St Wystan's Church, Repton

At the end of 1065 King Edward the Confessor fell into a coma without clarifying his preference for the succession. He died on 5 January 1066, but not before briefly regaining consciousness and commending his widow and the kingdom to Harold's "protection". He was crowned on 6th January 1066 in Westminster Abbey.

Harold Godwinson

In early January 1066, hearing of Harold's coronation, Duke William II of Normandy began plans to invade England, building 700 warships and transports at Dives-sur-Mer on the Normandy coast. Initially, William could not get support for the invasion but, as William received the Church's blessing and nobles flocked to his cause.

Coast of Dives-sur-Mer

In anticipation of the invasion, Harold assembled his troops on the Isle of Wight, but the invasion fleet remained in port for almost seven months, perhaps due to unfavourable winds. On 8 September, with provisions running out, Harold disbanded his army and returned to London. On the same day Harald Hardrada of Norway, who also claimed the English crown joined Tostig and invaded, landing his fleet at the mouth of the Tyne.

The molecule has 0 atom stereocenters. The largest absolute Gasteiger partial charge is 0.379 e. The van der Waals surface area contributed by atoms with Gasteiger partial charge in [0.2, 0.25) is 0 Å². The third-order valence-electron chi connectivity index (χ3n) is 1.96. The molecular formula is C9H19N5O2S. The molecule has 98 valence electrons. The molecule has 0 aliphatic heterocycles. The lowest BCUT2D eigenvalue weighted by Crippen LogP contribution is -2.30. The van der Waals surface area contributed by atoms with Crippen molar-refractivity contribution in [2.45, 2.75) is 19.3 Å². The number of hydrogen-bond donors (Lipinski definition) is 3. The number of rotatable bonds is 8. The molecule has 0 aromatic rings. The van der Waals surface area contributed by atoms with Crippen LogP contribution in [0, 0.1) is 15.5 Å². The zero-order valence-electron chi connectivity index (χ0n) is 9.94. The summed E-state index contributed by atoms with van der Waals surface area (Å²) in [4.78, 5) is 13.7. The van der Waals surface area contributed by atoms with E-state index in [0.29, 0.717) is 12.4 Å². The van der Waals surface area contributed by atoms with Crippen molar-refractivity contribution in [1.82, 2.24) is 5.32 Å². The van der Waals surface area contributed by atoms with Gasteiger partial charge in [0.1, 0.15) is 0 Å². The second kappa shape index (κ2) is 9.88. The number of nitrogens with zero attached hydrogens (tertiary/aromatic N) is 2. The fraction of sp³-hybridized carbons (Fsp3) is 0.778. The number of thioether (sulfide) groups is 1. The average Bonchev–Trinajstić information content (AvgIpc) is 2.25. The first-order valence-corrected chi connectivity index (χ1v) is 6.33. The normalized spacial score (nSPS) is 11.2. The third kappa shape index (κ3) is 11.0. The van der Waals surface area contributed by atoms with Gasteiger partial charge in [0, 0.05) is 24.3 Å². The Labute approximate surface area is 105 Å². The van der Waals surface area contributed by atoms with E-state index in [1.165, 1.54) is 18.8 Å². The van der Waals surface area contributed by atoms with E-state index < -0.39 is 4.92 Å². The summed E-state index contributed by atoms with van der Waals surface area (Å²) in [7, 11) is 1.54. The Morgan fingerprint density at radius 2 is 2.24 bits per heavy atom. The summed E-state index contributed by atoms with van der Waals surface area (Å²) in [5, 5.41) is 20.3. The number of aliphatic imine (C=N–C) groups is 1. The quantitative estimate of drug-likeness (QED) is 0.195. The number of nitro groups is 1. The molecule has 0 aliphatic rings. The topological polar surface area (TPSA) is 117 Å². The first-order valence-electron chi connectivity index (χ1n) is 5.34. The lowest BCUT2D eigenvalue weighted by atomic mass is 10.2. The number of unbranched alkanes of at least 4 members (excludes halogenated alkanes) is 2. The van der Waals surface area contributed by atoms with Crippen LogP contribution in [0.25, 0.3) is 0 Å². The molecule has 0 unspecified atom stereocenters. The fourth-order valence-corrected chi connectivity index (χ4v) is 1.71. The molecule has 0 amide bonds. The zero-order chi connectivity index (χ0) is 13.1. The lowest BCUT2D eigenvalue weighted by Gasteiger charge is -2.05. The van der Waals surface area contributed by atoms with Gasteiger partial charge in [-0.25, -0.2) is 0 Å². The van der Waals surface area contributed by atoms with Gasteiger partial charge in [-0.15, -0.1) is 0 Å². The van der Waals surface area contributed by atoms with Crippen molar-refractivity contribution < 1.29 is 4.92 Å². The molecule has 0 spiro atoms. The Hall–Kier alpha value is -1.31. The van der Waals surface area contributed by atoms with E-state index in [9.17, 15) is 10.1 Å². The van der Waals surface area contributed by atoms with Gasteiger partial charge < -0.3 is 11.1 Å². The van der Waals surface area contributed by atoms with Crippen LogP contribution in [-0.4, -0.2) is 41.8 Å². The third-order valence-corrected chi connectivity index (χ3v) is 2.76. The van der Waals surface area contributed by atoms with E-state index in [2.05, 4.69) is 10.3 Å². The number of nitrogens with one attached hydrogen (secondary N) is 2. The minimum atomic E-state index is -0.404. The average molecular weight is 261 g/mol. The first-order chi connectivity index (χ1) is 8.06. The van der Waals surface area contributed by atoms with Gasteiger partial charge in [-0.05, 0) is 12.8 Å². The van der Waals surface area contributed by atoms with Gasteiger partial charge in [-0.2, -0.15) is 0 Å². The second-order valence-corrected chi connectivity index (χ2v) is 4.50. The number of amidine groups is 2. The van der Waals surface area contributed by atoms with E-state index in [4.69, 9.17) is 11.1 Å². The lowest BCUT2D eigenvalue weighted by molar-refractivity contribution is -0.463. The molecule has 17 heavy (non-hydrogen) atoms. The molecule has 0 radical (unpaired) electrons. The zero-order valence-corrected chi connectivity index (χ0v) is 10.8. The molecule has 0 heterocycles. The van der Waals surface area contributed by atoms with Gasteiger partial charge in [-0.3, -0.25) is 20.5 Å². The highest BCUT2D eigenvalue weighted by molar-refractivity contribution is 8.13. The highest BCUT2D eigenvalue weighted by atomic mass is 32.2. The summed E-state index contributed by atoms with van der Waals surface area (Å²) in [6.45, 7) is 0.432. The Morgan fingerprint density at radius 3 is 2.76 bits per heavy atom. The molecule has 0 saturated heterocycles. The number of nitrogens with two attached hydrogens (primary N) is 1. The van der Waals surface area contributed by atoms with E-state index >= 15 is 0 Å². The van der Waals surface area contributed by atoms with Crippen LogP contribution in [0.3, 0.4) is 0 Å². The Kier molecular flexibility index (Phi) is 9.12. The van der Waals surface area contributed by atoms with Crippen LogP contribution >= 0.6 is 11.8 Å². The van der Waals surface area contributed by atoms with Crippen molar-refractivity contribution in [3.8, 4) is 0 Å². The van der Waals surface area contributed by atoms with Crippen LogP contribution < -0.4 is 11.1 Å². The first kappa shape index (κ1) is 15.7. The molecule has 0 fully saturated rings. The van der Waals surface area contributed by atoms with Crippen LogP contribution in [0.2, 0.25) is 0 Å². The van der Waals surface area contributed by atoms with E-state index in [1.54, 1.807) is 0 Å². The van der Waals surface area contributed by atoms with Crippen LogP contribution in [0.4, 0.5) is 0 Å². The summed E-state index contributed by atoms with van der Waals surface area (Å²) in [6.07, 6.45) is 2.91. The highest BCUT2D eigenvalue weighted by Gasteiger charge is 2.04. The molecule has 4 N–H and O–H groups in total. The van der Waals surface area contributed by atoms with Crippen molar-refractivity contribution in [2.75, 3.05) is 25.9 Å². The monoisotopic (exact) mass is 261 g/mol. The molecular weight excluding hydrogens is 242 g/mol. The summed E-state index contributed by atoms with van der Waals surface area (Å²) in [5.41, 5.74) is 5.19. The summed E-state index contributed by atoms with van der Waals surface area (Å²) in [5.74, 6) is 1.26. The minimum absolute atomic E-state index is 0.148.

Harald Hardrada

The invading forces of Hardrada and Tostig defeated the English earls Edwin of Mercia and Morcar of Northumbria at the Battle of Fulford near York on 20 September 1066. Harold led his army north on a forced march from London, reached Yorkshire in four days, and caught Hardrada by surprise. On 25 September, in the Battle of Stamford Bridge, Harold defeated Hardrada and Tostig, who were both killed.

Battle of Stamford Bridge by Peter Nicolai Arbo

Throughout the summer of 1066, William the Conqueror assembled an army and an invasion fleet in Normandy. The fleet carried an invasion force that included, in addition to troops from William's own territories of Normandy and Maine, large numbers of mercenaries, allies, and volunteers from Brittany, northeastern France, and Flanders, together with smaller numbers from other parts of Europe. Although the army and fleet were ready by early August, adverse winds kept the ships in Normandy until late September. 

William the Conqueror crossed English Channel in September, 1066